How evolution can help us understand child development and behaviour

Music, Graham, Launer, John, Wren, Bernadette, Swanepoel, Annie, Sieff, Daniela F. and Reiss, Michael (2016) How evolution can help us understand child development and behaviour. BJPsych Advances, 22 (1). pp. 36-43. ISSN Print ISSN: 2056-4678 ; Online ISSN: 2056-4686 Full text available

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The traditional disease model, still dominant in psychiatry, is less than ideal for making sense of psychological issues such as the effects of early childhood experiences on development. We argue that a model based on evolutionary thinking can deepen understanding and aid clinical practice by showing how behaviours, bodily responses and psychological beliefs tend to develop for ‘adaptive’ reasons, even when these ways of being might on first appearance seem pathological. Such understanding has implications for treatment. It also challenges the genetic determinist model, by showing that developmental pathways have evolved to be responsive to the physical and social environment in which the individual matures. Thought can now be given to how biological or psychological treatments – and changing a child’s environment – can foster well-being. Evolutionary thinking has major implications for how we think about psychopathology and for targeting the optimum sites, levels and timings for interventions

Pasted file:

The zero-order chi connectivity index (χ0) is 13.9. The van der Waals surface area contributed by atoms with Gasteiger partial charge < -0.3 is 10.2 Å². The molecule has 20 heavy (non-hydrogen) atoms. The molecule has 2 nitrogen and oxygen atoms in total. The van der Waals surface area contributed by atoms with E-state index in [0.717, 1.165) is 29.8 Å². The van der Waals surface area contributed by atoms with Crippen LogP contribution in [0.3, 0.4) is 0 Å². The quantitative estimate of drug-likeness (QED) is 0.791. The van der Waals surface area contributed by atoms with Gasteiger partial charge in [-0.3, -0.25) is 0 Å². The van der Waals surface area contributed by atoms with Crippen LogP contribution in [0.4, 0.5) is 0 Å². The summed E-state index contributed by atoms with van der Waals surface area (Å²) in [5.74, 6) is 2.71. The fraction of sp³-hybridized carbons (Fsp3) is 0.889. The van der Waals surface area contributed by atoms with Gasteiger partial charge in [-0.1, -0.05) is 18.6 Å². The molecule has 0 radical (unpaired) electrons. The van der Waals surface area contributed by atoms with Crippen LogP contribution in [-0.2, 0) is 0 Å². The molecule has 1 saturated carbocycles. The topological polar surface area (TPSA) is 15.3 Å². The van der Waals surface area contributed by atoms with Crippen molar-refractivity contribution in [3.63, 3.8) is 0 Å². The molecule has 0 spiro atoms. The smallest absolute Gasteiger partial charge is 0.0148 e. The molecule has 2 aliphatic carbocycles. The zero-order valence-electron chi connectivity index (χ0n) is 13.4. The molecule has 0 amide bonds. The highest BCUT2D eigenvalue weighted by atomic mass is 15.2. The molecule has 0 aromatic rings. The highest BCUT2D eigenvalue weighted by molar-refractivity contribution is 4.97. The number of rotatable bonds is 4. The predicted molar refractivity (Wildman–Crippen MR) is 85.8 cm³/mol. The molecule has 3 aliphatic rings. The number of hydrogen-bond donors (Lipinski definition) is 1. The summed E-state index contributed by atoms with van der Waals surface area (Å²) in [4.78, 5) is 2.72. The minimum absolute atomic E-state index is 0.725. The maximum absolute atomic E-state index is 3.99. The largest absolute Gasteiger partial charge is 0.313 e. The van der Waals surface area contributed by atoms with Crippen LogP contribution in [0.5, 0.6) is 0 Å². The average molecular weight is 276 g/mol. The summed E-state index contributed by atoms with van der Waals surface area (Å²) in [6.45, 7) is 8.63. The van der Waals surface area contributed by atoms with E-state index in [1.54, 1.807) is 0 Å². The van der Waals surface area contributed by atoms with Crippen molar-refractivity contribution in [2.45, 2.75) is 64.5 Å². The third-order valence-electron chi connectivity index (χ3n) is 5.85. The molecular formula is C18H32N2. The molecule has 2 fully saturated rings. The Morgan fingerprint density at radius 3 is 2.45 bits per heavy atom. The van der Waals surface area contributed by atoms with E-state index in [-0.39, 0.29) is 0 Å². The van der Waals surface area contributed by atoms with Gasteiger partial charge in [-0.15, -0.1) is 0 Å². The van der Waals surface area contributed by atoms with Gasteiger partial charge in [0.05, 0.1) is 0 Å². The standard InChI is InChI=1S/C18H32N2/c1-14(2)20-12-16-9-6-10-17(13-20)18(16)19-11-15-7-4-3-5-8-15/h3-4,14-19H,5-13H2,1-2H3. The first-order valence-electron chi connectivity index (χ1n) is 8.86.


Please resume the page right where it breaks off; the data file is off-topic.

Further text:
Item Type: Article
Subjects: Children, Young People and Developmental Pyschology > Child Development
Human Psychological Processes > Biological Psychology
Department/People: Children, Young Adult and Family Services

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